To read the full issue brief, click here.
Washington, D.C. — With China’s Vice President Xi Jinping expected in Washington next week and the U.S. Department of Commerce’s expected March ruling on one of the biggest trade cases to hit the U.S.-China energy relationship in recent years, the Center for American Progress released “Shining a Light on U.S.-China Clean Energy Cooperation,” which addresses the best ways to ensure that America’s competitive edge is not eclipsed by the Chinese government’s deployment of massive resources toward their own renewable energy technology, many of which are designed for export.
Seven U.S. solar companies claim that the Chinese government unfairly subsidizes Chinese solar panel manufacturers to enable those companies to sell their products at below-market prices and drive U.S. competitors out of the market. The seven companies support subsidy and dumping petitions filed by SolarWorld Industries America Inc. against Chinese solar imports in October that ask the Commerce Department to levy triple-digit tariffs on solar cells and modules imported from China. The U.S. trade petition claims that China’s subsidies are designed not just to support infant industries but also to undercut competitors so that China’s domestic enterprises can take over a larger share of the global market.
“Divisions among U.S. companies have attracted a lot of attention in this case, but the real issue we should be concerned about is China,” said Melanie Hart, CAP Policy Analyst on China Energy and Climate Policy. “The Chinese government takes a coordinated approach to trade, but the United States does not, and that means when problems emerge, U.S. companies are forced to square off alone against a massive Chinese state. David-versus-Goliath trade battles are generally a losing proposition, so most companies decide it is safer to let Chinese rule-breaking slide. The result is tacit accommodation to what appear to be increasingly unfair trade practices, and that erodes U.S. competitiveness.”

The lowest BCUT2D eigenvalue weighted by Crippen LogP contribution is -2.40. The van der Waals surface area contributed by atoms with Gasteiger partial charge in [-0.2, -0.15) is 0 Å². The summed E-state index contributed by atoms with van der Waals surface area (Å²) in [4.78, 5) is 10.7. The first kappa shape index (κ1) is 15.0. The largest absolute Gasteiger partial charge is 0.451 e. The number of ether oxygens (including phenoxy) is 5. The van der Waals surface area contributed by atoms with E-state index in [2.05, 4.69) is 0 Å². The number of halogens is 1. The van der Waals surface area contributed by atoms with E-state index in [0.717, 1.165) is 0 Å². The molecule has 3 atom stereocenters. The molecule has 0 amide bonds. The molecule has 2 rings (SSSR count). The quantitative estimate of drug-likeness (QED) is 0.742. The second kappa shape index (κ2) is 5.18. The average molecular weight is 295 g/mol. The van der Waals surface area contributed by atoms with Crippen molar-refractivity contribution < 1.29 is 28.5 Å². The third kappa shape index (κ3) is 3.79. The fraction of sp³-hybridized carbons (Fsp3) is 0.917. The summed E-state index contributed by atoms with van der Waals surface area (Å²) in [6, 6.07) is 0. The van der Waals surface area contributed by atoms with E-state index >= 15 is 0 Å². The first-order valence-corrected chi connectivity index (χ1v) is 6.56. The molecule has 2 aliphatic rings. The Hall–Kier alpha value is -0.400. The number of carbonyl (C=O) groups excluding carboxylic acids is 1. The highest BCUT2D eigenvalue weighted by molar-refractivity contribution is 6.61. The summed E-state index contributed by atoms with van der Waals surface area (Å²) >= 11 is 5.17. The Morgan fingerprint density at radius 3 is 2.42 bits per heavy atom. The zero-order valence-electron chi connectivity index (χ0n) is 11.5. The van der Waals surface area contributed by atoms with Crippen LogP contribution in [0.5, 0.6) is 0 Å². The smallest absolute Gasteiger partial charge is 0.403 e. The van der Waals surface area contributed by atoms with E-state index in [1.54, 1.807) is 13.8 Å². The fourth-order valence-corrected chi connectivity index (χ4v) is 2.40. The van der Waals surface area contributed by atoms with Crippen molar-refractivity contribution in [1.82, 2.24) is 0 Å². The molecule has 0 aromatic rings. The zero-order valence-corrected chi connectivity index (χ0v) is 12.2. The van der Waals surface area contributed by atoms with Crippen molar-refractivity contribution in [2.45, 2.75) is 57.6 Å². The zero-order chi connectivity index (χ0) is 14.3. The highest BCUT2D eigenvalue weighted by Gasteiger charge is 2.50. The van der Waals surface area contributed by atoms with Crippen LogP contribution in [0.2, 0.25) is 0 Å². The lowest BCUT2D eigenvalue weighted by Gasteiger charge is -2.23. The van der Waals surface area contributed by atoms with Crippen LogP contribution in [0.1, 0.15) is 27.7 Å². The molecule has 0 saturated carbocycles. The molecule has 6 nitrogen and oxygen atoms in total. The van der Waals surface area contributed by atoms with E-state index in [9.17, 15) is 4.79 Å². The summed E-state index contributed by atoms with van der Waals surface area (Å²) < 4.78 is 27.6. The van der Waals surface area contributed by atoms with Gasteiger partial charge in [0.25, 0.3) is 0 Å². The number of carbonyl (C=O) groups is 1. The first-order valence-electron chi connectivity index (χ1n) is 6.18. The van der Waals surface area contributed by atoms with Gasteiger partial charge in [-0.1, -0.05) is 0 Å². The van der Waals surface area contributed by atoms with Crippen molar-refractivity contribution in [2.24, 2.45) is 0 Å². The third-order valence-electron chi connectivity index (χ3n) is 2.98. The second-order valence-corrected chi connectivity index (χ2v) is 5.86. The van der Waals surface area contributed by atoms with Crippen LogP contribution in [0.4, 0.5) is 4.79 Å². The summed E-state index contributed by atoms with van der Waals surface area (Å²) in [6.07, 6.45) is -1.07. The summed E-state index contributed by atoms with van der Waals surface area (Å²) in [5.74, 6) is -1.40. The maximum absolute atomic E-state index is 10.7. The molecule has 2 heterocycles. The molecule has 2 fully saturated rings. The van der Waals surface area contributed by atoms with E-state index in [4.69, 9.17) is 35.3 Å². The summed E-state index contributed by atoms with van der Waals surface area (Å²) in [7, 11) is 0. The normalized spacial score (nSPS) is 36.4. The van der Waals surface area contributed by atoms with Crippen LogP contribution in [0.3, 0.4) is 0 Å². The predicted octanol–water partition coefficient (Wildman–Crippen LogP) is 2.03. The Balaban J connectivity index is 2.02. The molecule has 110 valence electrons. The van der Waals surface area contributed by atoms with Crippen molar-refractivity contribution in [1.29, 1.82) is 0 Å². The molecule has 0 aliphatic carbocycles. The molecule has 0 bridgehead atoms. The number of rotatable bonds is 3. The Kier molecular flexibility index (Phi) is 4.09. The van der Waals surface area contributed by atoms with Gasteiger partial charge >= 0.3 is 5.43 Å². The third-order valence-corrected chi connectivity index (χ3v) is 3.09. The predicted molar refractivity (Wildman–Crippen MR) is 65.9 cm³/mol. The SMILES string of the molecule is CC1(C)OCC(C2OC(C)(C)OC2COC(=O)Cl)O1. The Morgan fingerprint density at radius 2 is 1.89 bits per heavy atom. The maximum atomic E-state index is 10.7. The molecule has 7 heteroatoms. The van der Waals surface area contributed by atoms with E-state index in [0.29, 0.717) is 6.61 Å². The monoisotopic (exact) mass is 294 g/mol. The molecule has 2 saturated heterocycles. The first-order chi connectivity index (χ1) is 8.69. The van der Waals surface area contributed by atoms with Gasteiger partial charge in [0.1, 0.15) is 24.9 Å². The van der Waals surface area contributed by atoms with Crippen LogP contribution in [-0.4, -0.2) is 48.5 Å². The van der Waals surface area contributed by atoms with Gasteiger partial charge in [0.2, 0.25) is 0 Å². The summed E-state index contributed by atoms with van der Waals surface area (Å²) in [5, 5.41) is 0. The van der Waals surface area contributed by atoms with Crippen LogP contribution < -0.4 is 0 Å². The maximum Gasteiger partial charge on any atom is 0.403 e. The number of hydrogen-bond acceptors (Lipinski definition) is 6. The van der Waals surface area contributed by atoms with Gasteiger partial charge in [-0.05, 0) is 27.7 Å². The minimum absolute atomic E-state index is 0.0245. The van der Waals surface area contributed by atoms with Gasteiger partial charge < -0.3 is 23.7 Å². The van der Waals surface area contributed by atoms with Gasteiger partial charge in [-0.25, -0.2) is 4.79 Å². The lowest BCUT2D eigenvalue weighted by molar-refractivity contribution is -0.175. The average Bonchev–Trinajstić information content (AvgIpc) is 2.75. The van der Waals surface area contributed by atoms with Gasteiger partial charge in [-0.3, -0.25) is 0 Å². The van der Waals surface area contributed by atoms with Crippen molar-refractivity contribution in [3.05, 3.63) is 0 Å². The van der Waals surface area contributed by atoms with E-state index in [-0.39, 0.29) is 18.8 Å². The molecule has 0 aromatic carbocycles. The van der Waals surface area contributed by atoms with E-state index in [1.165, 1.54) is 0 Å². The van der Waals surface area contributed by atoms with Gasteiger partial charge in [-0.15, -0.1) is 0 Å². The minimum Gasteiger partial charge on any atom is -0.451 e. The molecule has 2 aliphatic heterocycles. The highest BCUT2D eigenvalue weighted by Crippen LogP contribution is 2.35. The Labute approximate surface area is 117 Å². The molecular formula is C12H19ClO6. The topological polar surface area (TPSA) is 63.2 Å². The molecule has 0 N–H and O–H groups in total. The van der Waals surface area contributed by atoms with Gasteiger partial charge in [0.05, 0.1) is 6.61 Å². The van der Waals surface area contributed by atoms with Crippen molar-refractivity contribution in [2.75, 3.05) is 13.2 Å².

China is particularly good at making things cheaply. At the lower end of the value chain, that is primarily due to the country’s low labor costs and massive supply chains. Also advantageous are China’s lax labor, safety, health, and environmental standards. At the higher end, that is often because the Chinese government provides generous subsidies and other forms of support for high-technology research, development, and commercialization. Low-cost Chinese manufacturing plays a large role in driving prices down for a wide range of products, including renewable energy technologies. Chinese manufacturing also plays a large role in pricing some U.S. manufacturers out of business, with many of those manufacturers claiming that the “China price” is driven by Chinese government intervention rather than natural market forces. If the Chinese government is intervening in a way that breaks trade rules then that type of rule breaking should be remedied in some way.
The United States has much to gain from cooperating with China on clean energy. As the world’s fastest- and largest-growing energy market, China is an ideal testing ground for scaling up and commercializing clean energy technologies. Combining our two energy markets increases economies of scale to bring down costs for consumers in both countries. But the China we are dealing with today is not the same China we were dealing with 10 years ago—now China is moving up the value chain to higher-end technology. They are aiming to compete with us in highly engineered, capital-intensive industries such as solar photovoltaic, or PV, systems, where the United States has long enjoyed a comparative advantage.
Ensuring that the Chinese play by the rules will require more policy coordination on these types of bilateral trade disputes here in the United States. The Obama administration’s new trade enforcement initiative is a critical step in that direction. But it is only a first step. Other steps may be identified once the new Trade Enforcement Unit is up and running—steps both bilateral and international in scope that can help the United States and China better manage this critical bilateral trade relationship for the benefit of the global economy. This issue brief will give an overview of the current solar PV trade dispute to highlight the larger challenges we face.
To read the full issue brief, click here.
To speak to Melanie Hart, please contact Christina DiPasquale at 202.481.8181 or email@example.com.